CHS Works to Include Every Student, While Toiling on the Complexities of Modern Education


Carbon High's College Day

Carbon School District Press Release

When parents or grandparents who have students in high school watch their offspring go off to school, they often have an image in their mind of what school was like for them and have a pretty clear idea of how things operate. But the fact is that public high schools have evolved a great deal in the past 10 to 15 years, and what happens there is very different from what went on only a generation ago.

The changes include everything from dealing with cyber bullying to security to learning processes. Today’s high school must look more toward putting students in the right place so they can succeed in an ever more technical world rather than just throwing facts at them and hoping they succeed.

The reach of a college education, while for a long time a part of a high school through advanced placement programs, which a limited number of students could participate in is still intact, but public high schools now are placing more and more students in concurrent enrollment.

“When I was in high school, I don’t think current enrollment even existed,” said Carbon High Principal Bruce Bean. “Even as a beginning teacher, while I knew there were some kids taking college classes, I wasn’t really aware of the impact they were having on students.”

He definitely knows now as he watches student after student take classes and then graduate with associate degrees and certificates as they walk on graduation day.

“We had always been connected to CEU,” he said. “Recently, USU Eastern has made a greater effort in working with us on having students enroll with them and they are giving more and more flexibility to having classes taught right on our campus, as well as working out scheduling problems between the two institutions that plagued the institution in the past.”

He pointed out that the credit the students in concurrent enrollment are now getting comes directly from Utah State University, which has made it easier to apply those credits to that school’s majors.

“Last year, students at Carbon High earned right around 1,400 concurrent enrollment credits,” he said. “Students who want to move in that direction can do so.”

Because of it, the atmosphere at Carbon High is different now that just a few years ago. He said his old school habits he has developed over 30 years sometimes catches up with him.

“I walk out into the Grand Canyon (the main hall) and there will be students there working on their Chromebooks. I ask them what class they are supposed to be in and they often reply that they are in college classes and their schedule is different from someone that is just taking high school classes,” he said smiling. “Then they tell me to relax.”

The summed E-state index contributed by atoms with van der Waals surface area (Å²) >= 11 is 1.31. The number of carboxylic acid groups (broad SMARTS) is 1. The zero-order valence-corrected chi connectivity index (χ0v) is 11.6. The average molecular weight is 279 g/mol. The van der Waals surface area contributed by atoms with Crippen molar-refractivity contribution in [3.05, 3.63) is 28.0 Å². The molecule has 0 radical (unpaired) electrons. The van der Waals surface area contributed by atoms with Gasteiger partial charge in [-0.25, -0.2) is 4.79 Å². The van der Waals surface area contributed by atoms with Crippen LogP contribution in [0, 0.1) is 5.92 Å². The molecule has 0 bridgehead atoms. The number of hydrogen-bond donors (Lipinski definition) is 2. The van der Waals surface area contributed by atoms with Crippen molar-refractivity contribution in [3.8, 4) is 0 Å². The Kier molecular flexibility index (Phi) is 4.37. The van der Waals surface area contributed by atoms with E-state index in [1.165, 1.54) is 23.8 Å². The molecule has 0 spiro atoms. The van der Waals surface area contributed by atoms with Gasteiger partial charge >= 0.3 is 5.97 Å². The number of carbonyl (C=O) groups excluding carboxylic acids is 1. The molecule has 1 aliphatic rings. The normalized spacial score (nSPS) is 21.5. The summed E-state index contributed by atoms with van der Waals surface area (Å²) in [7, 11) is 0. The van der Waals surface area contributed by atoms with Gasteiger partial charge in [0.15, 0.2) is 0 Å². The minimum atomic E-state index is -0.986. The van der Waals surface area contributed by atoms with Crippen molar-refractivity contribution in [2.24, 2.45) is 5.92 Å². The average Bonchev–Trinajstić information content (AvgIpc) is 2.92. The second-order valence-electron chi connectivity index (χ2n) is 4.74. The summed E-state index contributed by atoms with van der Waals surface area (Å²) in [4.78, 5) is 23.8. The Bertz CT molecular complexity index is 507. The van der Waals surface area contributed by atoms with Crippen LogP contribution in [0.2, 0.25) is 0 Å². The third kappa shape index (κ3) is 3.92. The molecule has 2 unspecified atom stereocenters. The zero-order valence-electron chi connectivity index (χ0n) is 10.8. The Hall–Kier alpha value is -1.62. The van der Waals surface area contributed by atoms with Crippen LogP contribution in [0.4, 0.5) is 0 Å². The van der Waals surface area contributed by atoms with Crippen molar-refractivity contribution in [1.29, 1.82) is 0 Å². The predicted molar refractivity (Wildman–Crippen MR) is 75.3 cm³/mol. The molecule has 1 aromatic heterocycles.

He also talked about the fact that no one in the high school today is under the illusion that students need to go onto a four-year degree to succeed in employment.

“People here and across the mountain are clamoring for people with tech and trade backgrounds,” he said. “Kids need to know that there are so many job industries where a certificate can land them a good job. Right now there are jobs out there if a student has a little background in what is needed that employers are willing to work with kids and to train them. We have danced around this school to career thing since I was in school. Then, they had a push concerning school to careers about 30 years ago. Today, that is becoming more of a reality.”

Amongst the large number of activities, clubs, athletics, assessments and classwork, it would be easy to forget that students are individuals who have different needs and are not the same as one another. Bean said that he and his staff are truly aware that students cannot be judged by their cover alone, but must be revered for who they really are.

“You might see a student walking down the hallway and you have no idea what they have inside of them or who they are going to be some day,” said Bean. “If you label them or pigeon hole them, you are making a mistake. These kids need to know that who they are and what they are is okay. Sometimes, they have to learn some lessons and have some consequences, but to take their spirit away is wrong. We should get that student into the right fit and then we need to get out of their way. They may not even know what they are yet. We do a disservice to a kid who is 16 and ask them what they are going to do when they grow up.”

He also talked about the stress the teenagers have today. He said everything they do or say is recorded and documented. And then it is out there because of social media. Bullying is also another problem, although Bean says that sometimes that word is overused.

“I mean, if a student is walking down the hall and someone else gives them the stink-eye, that person is not always a bully,” said Bean. “We ought to reserve that word for people who really are bullies.”

He said that he can look around and see kids at risk, often because of who they hang around with.

“You are the sum of the people you spend your time with,” he said he tells students. “And some of those people will never let you succeed because they don’t want you to be better than they are.”

He said despite what he sometimes sees, he and his staff should never give up on a student.

“You can never give up on a kid,” he said. “Sometimes it is hard because some of the students are difficult and some people want to write them off. But you can never give up.”

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